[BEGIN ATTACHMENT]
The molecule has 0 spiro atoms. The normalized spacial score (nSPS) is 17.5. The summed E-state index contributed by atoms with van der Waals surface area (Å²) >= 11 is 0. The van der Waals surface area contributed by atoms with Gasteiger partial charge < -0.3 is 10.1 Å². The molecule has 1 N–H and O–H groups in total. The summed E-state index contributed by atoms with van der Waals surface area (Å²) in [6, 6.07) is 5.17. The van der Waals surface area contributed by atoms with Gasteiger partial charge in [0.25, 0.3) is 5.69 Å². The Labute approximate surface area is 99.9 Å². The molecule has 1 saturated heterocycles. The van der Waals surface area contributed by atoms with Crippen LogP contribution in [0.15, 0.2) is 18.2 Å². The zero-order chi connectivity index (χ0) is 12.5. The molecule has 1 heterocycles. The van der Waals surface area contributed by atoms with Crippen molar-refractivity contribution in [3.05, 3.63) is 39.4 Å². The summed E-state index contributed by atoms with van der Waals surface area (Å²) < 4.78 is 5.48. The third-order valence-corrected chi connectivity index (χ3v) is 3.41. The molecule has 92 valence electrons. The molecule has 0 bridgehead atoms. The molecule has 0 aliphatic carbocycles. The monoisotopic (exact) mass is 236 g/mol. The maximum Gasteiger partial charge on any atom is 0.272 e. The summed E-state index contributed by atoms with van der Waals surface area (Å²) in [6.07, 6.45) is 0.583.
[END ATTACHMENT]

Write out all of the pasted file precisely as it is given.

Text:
The molecule has 0 spiro atoms. The normalized spacial score (nSPS) is 17.5. The summed E-state index contributed by atoms with van der Waals surface area (Å²) >= 11 is 0. The van der Waals surface area contributed by atoms with Gasteiger partial charge < -0.3 is 10.1 Å². The molecule has 1 N–H and O–H groups in total. The summed E-state index contributed by atoms with van der Waals surface area (Å²) in [6, 6.07) is 5.17. The van der Waals surface area contributed by atoms with Gasteiger partial charge in [0.25, 0.3) is 5.69 Å². The Labute approximate surface area is 99.9 Å². The molecule has 1 saturated heterocycles. The van der Waals surface area contributed by atoms with Crippen LogP contribution in [0.15, 0.2) is 18.2 Å². The zero-order chi connectivity index (χ0) is 12.5. The molecule has 1 heterocycles. The van der Waals surface area contributed by atoms with Crippen molar-refractivity contribution in [3.05, 3.63) is 39.4 Å². The summed E-state index contributed by atoms with van der Waals surface area (Å²) < 4.78 is 5.48. The third-order valence-corrected chi connectivity index (χ3v) is 3.41. The molecule has 92 valence electrons. The molecule has 0 bridgehead atoms. The molecule has 0 aliphatic carbocycles. The monoisotopic (exact) mass is 236 g/mol. The maximum Gasteiger partial charge on any atom is 0.272 e. The summed E-state index contributed by atoms with van der Waals surface area (Å²) in [6.07, 6.45) is 0.583.